A study has been made of those proteins which might offer exceptions to the law that the fluidity of a protein solution is a linear function of the volume concentration; viz., egg albumin, serum albumin, pseudoglobulin, euglobulin, gelatin, and sodium caseinogenate.

Solutions of egg albumin below 20 per cent by weight obey the above law but somewhat below 30 per cent the fluidities begin to be too high, presumably due to the contribution to the fluidity made by the deformation of the particles as they come into contact, as the fluidity approaches zero.

The fluidity of serum albumin solutions shows a similar behavior, being exceptional above 15 per cent in weight. Pseudoglobulin and euglobulin give fluidity-concentration curves (Fig. 4) which are linear up to about 2.5 per cent each in a total range of 20 and 14 per cent respectively. From this singular point both compounds show a second range which is linear. Pseudoglobulin is the only substance whose solutions seem to show a third linear range. We have also used the data of Chick and Martin for sodium caseinogenate and found evidence for two linear régimes.

It is desirable at this time to call attention to the measurements of the flow of glycogen solutions by Botazzi and d'Errico (14) which in Fluidity and

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plasticity, page 207, are expressed in rhes. The data show two linear fluidity curves of different slopes. In this case it was definitely known that the data for each curve were measured with different viscometers which suggested the possibility of an error in viscometry entering in to confuse the issue. We have no suspicions as to the reliability of the data studied in this paper; we only wish to caution the readers that our hypotheses based on these data must be regarded with due reserve until confirmed.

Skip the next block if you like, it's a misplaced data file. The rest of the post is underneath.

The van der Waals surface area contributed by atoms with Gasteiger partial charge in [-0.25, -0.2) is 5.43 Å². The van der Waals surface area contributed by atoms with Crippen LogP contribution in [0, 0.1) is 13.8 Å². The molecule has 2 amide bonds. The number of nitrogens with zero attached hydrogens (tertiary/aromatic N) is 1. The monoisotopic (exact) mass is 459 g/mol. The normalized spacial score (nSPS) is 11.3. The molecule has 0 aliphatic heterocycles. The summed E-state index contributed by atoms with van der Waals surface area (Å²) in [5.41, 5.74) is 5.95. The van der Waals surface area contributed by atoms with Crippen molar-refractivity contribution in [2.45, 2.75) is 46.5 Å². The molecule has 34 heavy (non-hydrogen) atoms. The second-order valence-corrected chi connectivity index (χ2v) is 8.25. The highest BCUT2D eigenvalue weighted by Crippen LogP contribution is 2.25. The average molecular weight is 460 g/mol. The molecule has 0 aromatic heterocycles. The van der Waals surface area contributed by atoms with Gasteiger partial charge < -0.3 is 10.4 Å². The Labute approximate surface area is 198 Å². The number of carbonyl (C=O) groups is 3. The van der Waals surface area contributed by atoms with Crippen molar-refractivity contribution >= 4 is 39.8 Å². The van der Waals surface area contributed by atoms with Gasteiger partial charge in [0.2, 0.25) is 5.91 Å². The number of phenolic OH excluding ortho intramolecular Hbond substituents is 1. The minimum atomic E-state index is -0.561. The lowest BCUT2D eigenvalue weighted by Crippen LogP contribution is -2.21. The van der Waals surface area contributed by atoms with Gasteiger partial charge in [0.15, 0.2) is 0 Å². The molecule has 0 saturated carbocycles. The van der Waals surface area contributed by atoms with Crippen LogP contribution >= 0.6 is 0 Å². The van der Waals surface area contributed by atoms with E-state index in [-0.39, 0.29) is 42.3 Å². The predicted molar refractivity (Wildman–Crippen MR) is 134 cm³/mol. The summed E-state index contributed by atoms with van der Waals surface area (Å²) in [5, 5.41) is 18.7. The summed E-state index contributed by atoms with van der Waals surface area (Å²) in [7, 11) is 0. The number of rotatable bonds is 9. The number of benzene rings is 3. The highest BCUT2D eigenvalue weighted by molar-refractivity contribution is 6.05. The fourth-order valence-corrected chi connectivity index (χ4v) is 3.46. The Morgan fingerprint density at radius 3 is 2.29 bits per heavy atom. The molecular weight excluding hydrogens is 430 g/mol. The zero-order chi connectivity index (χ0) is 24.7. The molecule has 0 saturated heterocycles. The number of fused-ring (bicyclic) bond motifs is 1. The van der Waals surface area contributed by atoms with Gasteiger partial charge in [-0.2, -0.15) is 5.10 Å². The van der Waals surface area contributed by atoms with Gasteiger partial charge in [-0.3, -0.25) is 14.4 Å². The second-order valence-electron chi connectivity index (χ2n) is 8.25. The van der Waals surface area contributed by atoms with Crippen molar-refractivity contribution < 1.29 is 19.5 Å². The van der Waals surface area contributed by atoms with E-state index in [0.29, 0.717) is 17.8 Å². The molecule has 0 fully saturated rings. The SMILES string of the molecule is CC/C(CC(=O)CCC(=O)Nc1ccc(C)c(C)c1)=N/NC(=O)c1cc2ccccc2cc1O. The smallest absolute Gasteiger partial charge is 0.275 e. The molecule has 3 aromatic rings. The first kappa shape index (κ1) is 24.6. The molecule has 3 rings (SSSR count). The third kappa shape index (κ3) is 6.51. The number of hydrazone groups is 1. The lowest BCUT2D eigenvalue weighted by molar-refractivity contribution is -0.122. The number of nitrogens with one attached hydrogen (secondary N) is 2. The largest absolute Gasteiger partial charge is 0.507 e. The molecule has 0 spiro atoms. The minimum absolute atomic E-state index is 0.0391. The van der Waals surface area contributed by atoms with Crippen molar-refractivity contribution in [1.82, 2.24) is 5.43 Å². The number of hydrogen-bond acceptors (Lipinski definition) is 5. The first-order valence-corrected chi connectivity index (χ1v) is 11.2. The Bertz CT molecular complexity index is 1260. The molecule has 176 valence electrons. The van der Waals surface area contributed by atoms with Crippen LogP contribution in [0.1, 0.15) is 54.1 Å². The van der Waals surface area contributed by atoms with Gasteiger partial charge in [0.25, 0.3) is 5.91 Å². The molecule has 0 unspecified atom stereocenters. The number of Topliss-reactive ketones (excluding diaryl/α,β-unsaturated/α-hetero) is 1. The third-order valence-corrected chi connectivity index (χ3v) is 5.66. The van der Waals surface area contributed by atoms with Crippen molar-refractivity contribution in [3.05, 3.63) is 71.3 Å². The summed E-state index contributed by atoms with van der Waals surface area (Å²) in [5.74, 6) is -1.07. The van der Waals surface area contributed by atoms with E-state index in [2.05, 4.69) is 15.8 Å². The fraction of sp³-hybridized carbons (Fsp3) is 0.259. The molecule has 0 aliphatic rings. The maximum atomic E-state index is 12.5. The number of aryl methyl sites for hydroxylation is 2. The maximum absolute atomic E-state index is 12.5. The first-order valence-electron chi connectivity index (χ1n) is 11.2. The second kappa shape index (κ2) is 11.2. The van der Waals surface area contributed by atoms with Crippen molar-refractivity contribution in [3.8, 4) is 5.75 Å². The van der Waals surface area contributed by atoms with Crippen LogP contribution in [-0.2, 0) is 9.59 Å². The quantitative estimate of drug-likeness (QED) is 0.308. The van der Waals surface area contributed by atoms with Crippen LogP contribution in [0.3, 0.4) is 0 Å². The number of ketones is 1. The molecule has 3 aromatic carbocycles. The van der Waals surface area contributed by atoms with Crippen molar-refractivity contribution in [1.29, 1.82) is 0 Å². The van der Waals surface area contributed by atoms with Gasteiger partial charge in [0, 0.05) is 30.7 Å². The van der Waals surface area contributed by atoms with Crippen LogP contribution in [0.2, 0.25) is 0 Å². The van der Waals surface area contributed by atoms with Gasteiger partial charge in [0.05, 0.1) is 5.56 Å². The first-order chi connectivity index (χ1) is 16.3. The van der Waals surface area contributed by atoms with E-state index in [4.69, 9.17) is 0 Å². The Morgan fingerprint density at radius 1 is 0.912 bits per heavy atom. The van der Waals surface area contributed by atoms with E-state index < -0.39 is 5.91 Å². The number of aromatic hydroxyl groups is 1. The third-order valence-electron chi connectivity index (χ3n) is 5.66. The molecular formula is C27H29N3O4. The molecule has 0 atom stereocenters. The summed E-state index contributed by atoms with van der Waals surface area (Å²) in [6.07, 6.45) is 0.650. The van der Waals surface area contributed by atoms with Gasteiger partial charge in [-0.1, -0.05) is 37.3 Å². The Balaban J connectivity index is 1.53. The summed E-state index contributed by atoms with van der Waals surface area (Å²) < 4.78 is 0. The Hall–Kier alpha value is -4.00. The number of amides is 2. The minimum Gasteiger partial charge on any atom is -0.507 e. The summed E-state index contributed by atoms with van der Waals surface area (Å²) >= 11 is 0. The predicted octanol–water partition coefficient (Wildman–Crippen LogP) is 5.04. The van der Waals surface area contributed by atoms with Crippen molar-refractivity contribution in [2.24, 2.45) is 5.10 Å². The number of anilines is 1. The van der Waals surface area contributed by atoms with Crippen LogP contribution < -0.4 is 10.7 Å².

We have found a formula (11) based on the supposed linear relation between logarithmic fluidities and concentration which is convenient to use within the range, but close examination reveals that it does not reproduce the data for the higher concentrations at 25° nor does it permit extrapolation to pure water It is not realistic enough because it does not contemplate any change of régime in going from viscous to non-Newtonian or plastic flow. The formula does not apply to any other of the proteins studied in this paper nor to the great majority of proteins already reported as following the linear law. These are serious objections. We have therefore offered as an alternative a simple formula (24) according to which the fluidities are additive in the viscous régime. When the emulsoid particles approach close packing, they are deformed and this deformation contributes to the flow and the fluidity volume concentration curve is again linear. In fact, there may be one or more additional changes of régime.

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